Existing-home sales declined in February, following two prior months of gains, according to the National Association of Realtors® (NAR). The decline – along with an increase in home prices – directly relate to an all-time low in the number of homeowners opting to put their house on the market.

Month-over-month, only one major U.S. region tracked by NAR saw an increase in February, though all four regions recorded year-over-year gains.

Total existing-home sales – completed transactions that include single-family homes, townhomes, condominiums and co-ops – decreased 6.6% from January to a seasonally-adjusted annual rate of 6.22 million in February. But sales climbed year-over-year, up 9.1% from 5.70 million in February 2020.

“Despite the drop in home sales for February – which I would attribute to historically-low inventory – the market is still outperforming pre-pandemic levels,” says Lawrence Yun, NAR’s chief economist.

He cautioned of a possible slowdown in growth in the coming months as higher prices and rising mortgage rates will cut into home affordability.

“I still expect this year’s sales to be ahead of last year’s, and with more COVID-19 vaccinations being distributed and available to larger shares of the population, the nation is on the cusp of returning to a sense of normalcy,” Yun says. “Many Americans have been saving money, and there’s a strong possibility that once the country fully reopens, those reserves will be unleashed on the economy.”

The median existing-home price for all housing types in February was $313,000, up 15.8% from February 2020 ($270,400). February’s national price jump marks 108 straight months of year-over-year gains.

“Home affordability is weakening,” Yun says. “Various stimulus packages are expected and they will indeed help, but an increase in inventory is the best way to address surging home costs.”

According to Freddie Mac, the average commitment rate for a 30-year, conventional, fixed-rate mortgage was 2.81% in February, up from 2.74% in January. The average commitment rate across all of 2020 was 3.11%.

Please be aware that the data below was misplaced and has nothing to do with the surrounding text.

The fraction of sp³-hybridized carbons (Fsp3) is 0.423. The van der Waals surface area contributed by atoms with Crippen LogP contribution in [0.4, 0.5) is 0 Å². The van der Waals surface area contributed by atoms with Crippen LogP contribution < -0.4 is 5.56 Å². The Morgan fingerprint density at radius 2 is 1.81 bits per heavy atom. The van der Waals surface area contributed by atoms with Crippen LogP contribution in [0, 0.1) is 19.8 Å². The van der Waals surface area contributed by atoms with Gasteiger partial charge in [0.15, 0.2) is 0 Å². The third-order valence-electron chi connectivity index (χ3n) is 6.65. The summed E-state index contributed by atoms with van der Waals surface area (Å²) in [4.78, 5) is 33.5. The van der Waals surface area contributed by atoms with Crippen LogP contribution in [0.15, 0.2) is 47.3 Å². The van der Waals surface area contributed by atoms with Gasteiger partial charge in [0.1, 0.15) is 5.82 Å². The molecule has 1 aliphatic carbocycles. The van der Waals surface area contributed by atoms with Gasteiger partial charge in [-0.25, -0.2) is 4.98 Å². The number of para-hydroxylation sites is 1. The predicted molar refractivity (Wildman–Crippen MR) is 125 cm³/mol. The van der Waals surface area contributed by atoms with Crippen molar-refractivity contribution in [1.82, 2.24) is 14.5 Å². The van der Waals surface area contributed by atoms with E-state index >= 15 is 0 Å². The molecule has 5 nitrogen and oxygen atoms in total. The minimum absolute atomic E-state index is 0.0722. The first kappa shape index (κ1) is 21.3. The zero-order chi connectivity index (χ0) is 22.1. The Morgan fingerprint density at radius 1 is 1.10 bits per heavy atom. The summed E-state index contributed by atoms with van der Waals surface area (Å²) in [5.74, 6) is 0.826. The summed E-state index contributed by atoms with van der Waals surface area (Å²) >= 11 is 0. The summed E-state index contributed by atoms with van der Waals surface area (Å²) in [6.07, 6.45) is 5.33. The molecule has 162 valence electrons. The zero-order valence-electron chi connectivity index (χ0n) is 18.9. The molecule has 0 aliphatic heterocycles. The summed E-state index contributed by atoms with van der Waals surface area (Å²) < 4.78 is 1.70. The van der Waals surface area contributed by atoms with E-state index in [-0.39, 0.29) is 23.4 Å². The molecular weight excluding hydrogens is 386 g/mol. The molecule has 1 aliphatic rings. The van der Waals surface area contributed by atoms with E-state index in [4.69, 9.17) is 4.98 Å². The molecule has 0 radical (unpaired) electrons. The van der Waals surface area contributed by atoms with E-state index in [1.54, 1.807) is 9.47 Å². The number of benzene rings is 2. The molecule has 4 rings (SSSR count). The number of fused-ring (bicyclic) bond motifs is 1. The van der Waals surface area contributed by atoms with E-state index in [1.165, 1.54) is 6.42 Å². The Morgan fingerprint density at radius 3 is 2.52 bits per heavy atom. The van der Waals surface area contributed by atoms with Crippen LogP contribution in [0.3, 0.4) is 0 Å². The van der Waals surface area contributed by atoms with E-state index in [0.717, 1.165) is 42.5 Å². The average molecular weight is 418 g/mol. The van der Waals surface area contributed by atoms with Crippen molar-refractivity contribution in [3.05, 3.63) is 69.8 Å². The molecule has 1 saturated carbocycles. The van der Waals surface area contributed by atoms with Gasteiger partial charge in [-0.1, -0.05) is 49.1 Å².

Total housing inventory at the end of February amounted to 1.03 million units, equal to January’s inventory and down 29.5% from one year earlier (1.46 million). Unsold inventory sits at a 2.0-month supply at the current sales pace, slightly up from January’s 1.9-month supply and down from the 3.1-month amount recorded in February 2020. NAR first began tracking the single-family home supply in 1982.

Properties typically remained on the market for 20 days in February, down from 21 days in January and from 36 days in February 2020. Three out of four (74%) homes sold in February 2021 were on the market for less than a month.

First-time buyers made up 31% of February’s sales, down from 33% in January and from 32% in February 2020.

Individual investors or second-home buyers, who account for many cash sales, purchased 17% of homes in February, up from 15% in January and equal to the percentage from February 2020. All-cash sales accounted for 22% of transactions in February, up from 19% in January and 20% in February 2020.

Distressed sales – foreclosures and short sales – represented less than 1% of sales in February, equal to January’s percentage but down from 2% in February 2020.

Single-family and condo/co-op sales: Single-family home sales decreased to a seasonally adjusted annual rate of 5.52 million in February, down 6.6% from January, and up 8.0% from one year ago. The median existing single-family home price was $317,100 in February, up 16.2% from February 2020.

Existing condominium and co-op sales were at a seasonally-adjusted annual rate of 700,000 units in February, down 6.7% from January and up 18.6% from one year ago. The median existing condo price was $280,500 in February, an increase of 12.3% year-to-year.

Regional breakdown: Compared to one year ago, median home prices increased in each of the four major regions tracked by NAR.

February 2021 saw existing-home sales in the Northeast fall 11.5%, recording an annual rate of 770,000, though it’s a 13.2% increase from a year ago. The median price in the Northeast was $356,000, up 20.5% from February 2020.

Existing-home sales in the Midwest dropped 14.4% to an annual rate of 1,310,000, a 2.3% rise from a year ago. The median price in the Midwest was $231,800, a 14.2% climb from February 2020.

Existing-home sales in the South decreased 6.1%, posting an annual rate of 2,770,000 in February, up 9.9% from the same time one year ago. The median price in the South was $271,200, a 13.6% increase from a year ago.

Existing-home sales in the West rose 4.6% from the month prior, recording an annual rate of 1,370,000 in February, a 12.3% jump from a year ago. The median price in the West was $493,300, up 20.6% from February 2020.

Pin It on Pinterest